Author: Beatrice Trum Hunter

ISBN: 978-1-59120-217-2

Click Here To Purchase Probiotic Foods for Good Health: Yogurt, Sauerkraut, and Other Beneficial Fermented Foods

Whenever I think about indigenous peoples and their customs, I become concerned that these societies are losing their cultural heritage. Almost all areas of the world are becoming industrialized, sanitized and homogenized. One definition of culture from the New World Dictionary is….. “The ideas, customs, skills, arts, etc. of a given people in a given period.” Another definition is… the growing of bacteria or other microorganisms in a specifically prepared medium. Fermentation of food depends on specific cultures of microorganisms. These cultures, which have been developed in various parts of the world, were revered, and guarded for reasons we will talk about below.

People realized that these microbial cultures, and the resulting fermented foods, were vitally important in preserving the food, in adding to the food’s digestibility and nutritional content, and that fermented food helped to keep the people in robust health. These “cultures” were an integral piece of their overall culture of arts, language and customs. I was fascinated by this connection made by the author of this book, Beatrice Trum Hunter. On page 119 she speaks of a cultured milk called Taette, which originated in Norway.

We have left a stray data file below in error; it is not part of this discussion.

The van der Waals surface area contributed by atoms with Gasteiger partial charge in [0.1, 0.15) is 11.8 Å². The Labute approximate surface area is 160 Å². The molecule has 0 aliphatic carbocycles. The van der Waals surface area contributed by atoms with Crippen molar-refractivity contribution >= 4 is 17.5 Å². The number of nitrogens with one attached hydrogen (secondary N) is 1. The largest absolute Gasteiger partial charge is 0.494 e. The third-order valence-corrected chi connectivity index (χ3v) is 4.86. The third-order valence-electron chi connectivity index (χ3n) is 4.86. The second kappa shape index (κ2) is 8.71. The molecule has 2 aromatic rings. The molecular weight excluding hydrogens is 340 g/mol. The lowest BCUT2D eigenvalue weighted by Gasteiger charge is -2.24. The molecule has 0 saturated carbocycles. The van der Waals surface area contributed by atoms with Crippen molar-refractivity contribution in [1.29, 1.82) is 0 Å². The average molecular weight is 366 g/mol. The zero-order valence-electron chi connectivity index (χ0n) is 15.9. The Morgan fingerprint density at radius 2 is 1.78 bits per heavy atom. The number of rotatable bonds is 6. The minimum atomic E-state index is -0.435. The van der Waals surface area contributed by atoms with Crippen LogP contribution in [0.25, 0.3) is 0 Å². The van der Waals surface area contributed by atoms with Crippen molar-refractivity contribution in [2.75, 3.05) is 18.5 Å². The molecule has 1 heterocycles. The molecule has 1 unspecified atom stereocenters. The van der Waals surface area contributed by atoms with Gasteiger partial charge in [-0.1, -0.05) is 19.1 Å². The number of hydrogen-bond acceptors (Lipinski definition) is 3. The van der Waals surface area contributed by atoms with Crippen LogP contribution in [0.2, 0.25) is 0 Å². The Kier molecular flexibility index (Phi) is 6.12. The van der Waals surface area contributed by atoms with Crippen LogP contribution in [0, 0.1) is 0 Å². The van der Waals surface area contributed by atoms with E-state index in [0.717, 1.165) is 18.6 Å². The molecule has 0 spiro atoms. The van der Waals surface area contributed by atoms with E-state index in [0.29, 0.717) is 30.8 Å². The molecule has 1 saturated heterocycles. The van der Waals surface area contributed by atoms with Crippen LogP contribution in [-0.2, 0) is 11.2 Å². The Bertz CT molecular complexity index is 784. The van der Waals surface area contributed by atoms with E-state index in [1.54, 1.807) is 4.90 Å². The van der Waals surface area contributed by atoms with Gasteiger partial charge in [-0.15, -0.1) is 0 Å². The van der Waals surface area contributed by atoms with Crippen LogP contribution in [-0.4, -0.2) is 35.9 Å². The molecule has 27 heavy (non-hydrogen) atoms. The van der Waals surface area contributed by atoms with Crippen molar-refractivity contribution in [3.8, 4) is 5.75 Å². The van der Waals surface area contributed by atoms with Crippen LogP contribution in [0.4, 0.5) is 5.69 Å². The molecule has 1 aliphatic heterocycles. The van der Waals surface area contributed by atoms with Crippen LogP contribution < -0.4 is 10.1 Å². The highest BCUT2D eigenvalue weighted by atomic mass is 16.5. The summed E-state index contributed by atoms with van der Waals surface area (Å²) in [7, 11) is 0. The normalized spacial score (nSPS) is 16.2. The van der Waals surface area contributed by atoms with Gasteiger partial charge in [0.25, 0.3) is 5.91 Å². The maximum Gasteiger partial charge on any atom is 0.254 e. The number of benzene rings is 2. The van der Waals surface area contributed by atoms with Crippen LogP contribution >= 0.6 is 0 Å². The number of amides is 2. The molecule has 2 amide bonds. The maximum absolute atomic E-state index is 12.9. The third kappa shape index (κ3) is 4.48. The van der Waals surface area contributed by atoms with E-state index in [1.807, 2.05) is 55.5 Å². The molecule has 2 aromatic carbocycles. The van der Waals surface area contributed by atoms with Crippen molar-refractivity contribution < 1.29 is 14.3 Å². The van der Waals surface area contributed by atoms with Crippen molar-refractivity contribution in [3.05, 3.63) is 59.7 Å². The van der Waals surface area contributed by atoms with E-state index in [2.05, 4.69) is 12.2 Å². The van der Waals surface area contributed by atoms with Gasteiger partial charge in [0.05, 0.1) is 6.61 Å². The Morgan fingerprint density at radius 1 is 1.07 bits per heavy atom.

When Norwegians emigrated they were reluctant to abandon their taette cultures. Doubtless, there were many experiments to find some way to transport the culture to a new location. One successful method was to dip a clean piece of linen into the taette and air dry it. Later in the new location, the taette was reconstituted and found to be viable. For me this feat is a metaphor. Just as emigrants faced an unknown future, so was the dormant culture facing an unknown future. Would either survive? Also, cultural ties are strong, and are especially strong for food traditions. By transplanting taette successfully, the emigrants retained their cultural heritage. The old and the new were connected. The past could be savored in the present, and there was hope that it could be savored in the future, as a vibrant milk culturing agent would be passed along, from one generation to another.”